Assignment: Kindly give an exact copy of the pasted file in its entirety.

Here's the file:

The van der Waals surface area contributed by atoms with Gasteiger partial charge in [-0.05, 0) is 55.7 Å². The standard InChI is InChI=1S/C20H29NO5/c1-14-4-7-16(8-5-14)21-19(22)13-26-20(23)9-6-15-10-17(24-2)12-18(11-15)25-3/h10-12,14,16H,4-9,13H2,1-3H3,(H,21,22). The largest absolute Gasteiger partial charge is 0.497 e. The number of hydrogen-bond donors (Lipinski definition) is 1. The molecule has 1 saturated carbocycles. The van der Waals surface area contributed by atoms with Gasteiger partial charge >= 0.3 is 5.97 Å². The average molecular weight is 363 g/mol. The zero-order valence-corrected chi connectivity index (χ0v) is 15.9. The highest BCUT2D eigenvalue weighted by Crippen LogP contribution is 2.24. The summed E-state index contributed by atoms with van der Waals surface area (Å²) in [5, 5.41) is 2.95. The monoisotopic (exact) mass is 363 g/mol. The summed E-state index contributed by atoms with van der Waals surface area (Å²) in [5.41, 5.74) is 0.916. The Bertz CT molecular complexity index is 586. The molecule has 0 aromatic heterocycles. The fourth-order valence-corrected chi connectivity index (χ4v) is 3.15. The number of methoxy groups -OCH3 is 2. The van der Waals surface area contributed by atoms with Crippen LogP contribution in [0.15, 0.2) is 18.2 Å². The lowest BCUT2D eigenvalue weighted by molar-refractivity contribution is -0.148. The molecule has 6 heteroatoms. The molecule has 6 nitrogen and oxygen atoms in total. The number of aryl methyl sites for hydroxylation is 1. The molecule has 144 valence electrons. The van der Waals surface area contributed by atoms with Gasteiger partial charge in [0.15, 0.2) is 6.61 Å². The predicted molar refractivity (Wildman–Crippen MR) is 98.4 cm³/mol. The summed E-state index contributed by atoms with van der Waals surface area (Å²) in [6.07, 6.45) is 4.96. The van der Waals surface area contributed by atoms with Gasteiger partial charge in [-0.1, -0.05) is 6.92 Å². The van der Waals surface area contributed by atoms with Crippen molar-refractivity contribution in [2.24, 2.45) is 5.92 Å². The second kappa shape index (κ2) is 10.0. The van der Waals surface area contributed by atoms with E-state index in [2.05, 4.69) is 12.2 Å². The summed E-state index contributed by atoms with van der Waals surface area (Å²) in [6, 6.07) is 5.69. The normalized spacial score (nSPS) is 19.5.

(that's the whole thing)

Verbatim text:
The van der Waals surface area contributed by atoms with Gasteiger partial charge in [-0.05, 0) is 55.7 Å². The standard InChI is InChI=1S/C20H29NO5/c1-14-4-7-16(8-5-14)21-19(22)13-26-20(23)9-6-15-10-17(24-2)12-18(11-15)25-3/h10-12,14,16H,4-9,13H2,1-3H3,(H,21,22). The largest absolute Gasteiger partial charge is 0.497 e. The number of hydrogen-bond donors (Lipinski definition) is 1. The molecule has 1 saturated carbocycles. The van der Waals surface area contributed by atoms with Gasteiger partial charge >= 0.3 is 5.97 Å². The average molecular weight is 363 g/mol. The zero-order valence-corrected chi connectivity index (χ0v) is 15.9. The highest BCUT2D eigenvalue weighted by Crippen LogP contribution is 2.24. The summed E-state index contributed by atoms with van der Waals surface area (Å²) in [5, 5.41) is 2.95. The monoisotopic (exact) mass is 363 g/mol. The summed E-state index contributed by atoms with van der Waals surface area (Å²) in [5.41, 5.74) is 0.916. The Bertz CT molecular complexity index is 586. The molecule has 0 aromatic heterocycles. The fourth-order valence-corrected chi connectivity index (χ4v) is 3.15. The number of methoxy groups -OCH3 is 2. The van der Waals surface area contributed by atoms with Crippen LogP contribution in [0.15, 0.2) is 18.2 Å². The lowest BCUT2D eigenvalue weighted by molar-refractivity contribution is -0.148. The molecule has 6 heteroatoms. The molecule has 6 nitrogen and oxygen atoms in total. The number of aryl methyl sites for hydroxylation is 1. The molecule has 144 valence electrons. The van der Waals surface area contributed by atoms with Gasteiger partial charge in [0.15, 0.2) is 6.61 Å². The predicted molar refractivity (Wildman–Crippen MR) is 98.4 cm³/mol. The summed E-state index contributed by atoms with van der Waals surface area (Å²) in [6.07, 6.45) is 4.96. The van der Waals surface area contributed by atoms with Gasteiger partial charge in [-0.1, -0.05) is 6.92 Å². The van der Waals surface area contributed by atoms with Crippen molar-refractivity contribution in [2.24, 2.45) is 5.92 Å². The second kappa shape index (κ2) is 10.0. The van der Waals surface area contributed by atoms with E-state index in [2.05, 4.69) is 12.2 Å². The summed E-state index contributed by atoms with van der Waals surface area (Å²) in [6, 6.07) is 5.69. The normalized spacial score (nSPS) is 19.5.